Ever since she won rapturous acclaim for her Tony-winning performance as Celie in the musical The Color Purple, Cynthia Erivo’s film career has been on the rise. Just last year, she was a scene stealer in both Bad Times at the El Royale and Widows, capturing the steely, persistent nature of both characters even with just a glance. Given her camera-friendly presence, it’s no wonder she was given an immediate starring vehicle. But while Harriet proves she can carry a film with little trouble, it still doesn’t entirely come together.
Based on the life of abolitionist Harriet Tubman, Harriet follows her escape from slavery along with her involvement in the Underground Railroad, a movement dedicated to helping slaves be freed from their masters so they can escape to free states and Canada. Tubman being an instrumental component to the Underground Railroad led to her being deemed the “Moses” of her people. However, she also became a target for slave hunters. Gideon Brodess (Joe Alwyn), the son of her former master, serves as the picture’s antagonist and becomes her most active pursuer.
Harriet also delves into the titular heroine’s relationship with God and how she found him to be an influence in her fight for justice. Due to strong camerawork by John Toll, the story’s religious elements prove to be a highlight. Toll’s use of natural lighting often makes God feel omnipresent. Particularly, during the sequence where Tubman reaches the Pennsylvania border. As Tubman is standing in the fields and sticking out her hands, showing relief over her newfound freedom, the sun shines brightly on her. It’s as if God is reminding Tubman that he’s there and with her on her perilous journey.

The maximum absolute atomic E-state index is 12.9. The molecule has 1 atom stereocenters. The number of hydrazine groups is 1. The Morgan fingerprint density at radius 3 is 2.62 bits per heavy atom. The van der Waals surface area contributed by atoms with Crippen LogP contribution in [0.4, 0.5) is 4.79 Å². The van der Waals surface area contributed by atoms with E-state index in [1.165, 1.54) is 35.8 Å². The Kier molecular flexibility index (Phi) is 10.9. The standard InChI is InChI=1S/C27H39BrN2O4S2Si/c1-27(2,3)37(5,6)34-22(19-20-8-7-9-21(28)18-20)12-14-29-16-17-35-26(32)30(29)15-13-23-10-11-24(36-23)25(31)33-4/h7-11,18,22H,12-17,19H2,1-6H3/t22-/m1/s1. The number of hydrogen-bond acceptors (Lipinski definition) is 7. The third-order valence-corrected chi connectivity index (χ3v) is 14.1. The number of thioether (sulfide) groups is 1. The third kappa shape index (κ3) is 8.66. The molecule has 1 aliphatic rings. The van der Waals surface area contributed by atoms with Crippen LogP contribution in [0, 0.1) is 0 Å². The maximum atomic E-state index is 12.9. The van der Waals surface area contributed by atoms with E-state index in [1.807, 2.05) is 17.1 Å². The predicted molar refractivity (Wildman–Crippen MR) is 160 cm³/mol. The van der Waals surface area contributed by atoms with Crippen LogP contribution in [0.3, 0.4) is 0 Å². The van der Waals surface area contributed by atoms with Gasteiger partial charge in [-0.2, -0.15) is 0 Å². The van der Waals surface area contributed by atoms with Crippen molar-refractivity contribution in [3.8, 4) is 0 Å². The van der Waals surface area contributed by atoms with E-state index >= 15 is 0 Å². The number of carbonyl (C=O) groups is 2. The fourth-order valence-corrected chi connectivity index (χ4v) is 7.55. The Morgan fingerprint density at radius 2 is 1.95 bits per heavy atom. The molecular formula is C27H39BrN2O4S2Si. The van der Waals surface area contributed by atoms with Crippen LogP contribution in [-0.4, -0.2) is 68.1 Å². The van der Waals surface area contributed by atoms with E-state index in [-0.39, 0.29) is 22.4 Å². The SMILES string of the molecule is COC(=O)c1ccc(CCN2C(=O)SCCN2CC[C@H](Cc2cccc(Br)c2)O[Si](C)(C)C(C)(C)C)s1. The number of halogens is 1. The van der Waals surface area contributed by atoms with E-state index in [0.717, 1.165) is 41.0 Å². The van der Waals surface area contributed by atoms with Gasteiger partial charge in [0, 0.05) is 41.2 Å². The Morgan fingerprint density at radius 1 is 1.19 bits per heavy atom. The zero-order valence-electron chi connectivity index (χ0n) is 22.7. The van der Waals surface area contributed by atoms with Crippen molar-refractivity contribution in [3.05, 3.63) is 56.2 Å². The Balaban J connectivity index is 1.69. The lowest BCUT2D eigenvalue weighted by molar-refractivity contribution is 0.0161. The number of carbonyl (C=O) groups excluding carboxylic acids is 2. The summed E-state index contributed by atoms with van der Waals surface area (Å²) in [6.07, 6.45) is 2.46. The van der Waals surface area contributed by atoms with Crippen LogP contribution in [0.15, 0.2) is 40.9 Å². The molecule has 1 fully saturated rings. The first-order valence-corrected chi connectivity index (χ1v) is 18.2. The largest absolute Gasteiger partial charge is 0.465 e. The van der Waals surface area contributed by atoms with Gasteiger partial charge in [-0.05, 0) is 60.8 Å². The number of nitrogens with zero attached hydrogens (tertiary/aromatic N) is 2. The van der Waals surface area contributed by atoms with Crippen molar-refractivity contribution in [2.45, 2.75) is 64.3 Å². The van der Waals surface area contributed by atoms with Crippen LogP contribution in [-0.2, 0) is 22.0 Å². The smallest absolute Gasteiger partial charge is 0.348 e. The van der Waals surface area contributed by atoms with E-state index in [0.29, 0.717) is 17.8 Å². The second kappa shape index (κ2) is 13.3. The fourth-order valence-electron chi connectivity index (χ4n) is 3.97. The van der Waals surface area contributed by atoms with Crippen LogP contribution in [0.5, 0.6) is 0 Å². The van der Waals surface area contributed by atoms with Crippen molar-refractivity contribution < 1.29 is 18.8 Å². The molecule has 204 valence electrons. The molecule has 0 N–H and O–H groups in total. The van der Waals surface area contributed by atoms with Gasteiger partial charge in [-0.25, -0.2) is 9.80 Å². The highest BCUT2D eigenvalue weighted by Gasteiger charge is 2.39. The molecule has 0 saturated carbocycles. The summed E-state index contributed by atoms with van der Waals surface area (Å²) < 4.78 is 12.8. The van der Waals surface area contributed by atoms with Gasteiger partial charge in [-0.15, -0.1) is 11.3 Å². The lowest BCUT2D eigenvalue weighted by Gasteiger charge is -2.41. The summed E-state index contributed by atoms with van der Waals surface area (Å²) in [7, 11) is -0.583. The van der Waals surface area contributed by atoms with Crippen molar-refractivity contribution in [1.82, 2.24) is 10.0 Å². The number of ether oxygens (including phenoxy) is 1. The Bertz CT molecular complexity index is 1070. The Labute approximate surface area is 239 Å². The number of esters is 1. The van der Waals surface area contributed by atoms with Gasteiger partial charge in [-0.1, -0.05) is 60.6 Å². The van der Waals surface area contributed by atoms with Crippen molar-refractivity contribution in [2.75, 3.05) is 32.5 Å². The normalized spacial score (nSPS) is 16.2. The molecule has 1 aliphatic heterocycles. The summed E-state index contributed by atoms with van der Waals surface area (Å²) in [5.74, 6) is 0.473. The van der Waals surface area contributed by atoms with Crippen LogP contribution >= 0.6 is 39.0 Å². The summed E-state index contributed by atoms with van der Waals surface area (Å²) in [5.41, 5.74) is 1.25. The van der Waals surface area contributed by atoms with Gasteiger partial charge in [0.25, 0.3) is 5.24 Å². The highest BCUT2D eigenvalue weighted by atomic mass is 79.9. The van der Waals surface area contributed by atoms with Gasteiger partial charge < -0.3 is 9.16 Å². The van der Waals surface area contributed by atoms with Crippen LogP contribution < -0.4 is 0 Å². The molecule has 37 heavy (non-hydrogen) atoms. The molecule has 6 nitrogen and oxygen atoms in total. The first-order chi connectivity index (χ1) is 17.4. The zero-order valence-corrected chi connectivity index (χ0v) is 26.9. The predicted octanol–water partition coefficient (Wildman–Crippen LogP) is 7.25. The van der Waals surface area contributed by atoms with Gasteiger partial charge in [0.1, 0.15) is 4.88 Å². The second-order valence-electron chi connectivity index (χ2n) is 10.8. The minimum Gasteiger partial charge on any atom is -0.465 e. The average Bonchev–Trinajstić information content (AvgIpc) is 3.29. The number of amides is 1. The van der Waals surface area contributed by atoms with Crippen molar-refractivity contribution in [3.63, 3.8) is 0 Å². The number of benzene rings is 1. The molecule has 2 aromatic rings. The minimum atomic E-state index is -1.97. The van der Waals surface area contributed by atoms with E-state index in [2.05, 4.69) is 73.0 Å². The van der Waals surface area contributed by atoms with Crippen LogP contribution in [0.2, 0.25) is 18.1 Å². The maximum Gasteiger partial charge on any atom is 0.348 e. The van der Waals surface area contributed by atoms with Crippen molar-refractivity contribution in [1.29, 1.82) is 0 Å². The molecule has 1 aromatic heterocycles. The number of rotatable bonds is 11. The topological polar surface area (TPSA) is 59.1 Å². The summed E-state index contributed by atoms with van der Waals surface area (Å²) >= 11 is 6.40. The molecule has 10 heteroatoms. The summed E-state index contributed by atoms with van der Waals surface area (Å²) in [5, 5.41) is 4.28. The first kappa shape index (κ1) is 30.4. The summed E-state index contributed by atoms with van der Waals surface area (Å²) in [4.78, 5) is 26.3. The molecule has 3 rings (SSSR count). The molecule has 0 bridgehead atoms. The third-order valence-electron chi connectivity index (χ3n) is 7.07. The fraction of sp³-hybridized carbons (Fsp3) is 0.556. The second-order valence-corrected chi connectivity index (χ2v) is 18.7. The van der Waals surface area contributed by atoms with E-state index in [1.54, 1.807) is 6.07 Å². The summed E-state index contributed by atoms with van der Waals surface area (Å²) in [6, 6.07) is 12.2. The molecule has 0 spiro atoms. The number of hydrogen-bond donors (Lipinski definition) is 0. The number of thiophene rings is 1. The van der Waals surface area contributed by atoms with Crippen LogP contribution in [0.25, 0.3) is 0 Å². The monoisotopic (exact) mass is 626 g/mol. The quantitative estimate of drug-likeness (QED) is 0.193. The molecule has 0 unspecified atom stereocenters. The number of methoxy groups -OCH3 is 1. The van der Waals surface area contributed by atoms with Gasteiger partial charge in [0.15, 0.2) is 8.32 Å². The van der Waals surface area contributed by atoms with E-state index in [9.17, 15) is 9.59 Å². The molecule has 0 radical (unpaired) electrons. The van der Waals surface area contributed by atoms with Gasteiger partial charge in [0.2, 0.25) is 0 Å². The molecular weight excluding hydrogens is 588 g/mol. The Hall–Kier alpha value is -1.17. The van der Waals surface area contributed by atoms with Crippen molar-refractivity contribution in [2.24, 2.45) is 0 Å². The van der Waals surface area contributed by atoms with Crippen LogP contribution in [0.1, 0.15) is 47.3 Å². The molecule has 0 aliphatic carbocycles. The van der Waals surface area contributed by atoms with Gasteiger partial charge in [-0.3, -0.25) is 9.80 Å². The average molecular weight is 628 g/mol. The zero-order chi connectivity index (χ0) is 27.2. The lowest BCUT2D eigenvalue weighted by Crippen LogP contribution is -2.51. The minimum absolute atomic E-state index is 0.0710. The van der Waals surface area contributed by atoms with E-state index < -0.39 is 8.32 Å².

As for the journey itself, it’s written in a rather procedural manner. After Tubman joins the Underground Railroad and changes her name from “Minty,” her slave name, to Harriet, the film becomes a practical montage of Tubman helping slaves escape which is necessary given the subject matter, yet it still ends up being rather drawn out. In addition, the way the characters are written has the screenplay at war with itself.
It admirably tries to cover different facets of the African-American experience during that time period. Besides depicting slave characters, it features free blacks like Marie Buchanon (Janelle Monae) and abolitionist William Still (Leslie Odom, Jr.) who haven’t been subjected to slavery and bondage like Tubman has. Additionally, it shows black slave trackers who would betray their own kind to demonstrate how it wasn’t just white slave owners who were oppressive. As for where the screenplay falters, though, the supporting characters are severely underwritten.
Janelle Monae and Leslie Odom, Jr. make the most of their scattered screen time while Joe Alwyn is saddled with a cliched evil slave owner character. As for Sugarland singer Jennifer Nettles, who plays Gideon Brodess’ mother Eliza, she’s wonderful in her small role even if her character is a similarly cliched hateful racist. In all fairness, it’s the Erivo show throughout and she is a force of nature. Whether she’s belting out politically charged monologues or singing her heart out, Erivo is a continuous source of emotion that keeps the picture going.
It’s a shame that it took so long for a Harriet Tubman biopic to get made. It’s also unfortunate how one that finally sees the light of day proves to be underwhelming. Thankfully, Cynthia Erivo holds it together while the story’s spiritual elements allow slight hints of greatness. Director Kasi Lemmons makes an admirable attempt at bringing Tubman’s story to the big screen and even makes it more cinematic than its “glorified TV movie” criticisms have suggested. It’s just the muddled screenplay that drastically bogs it down.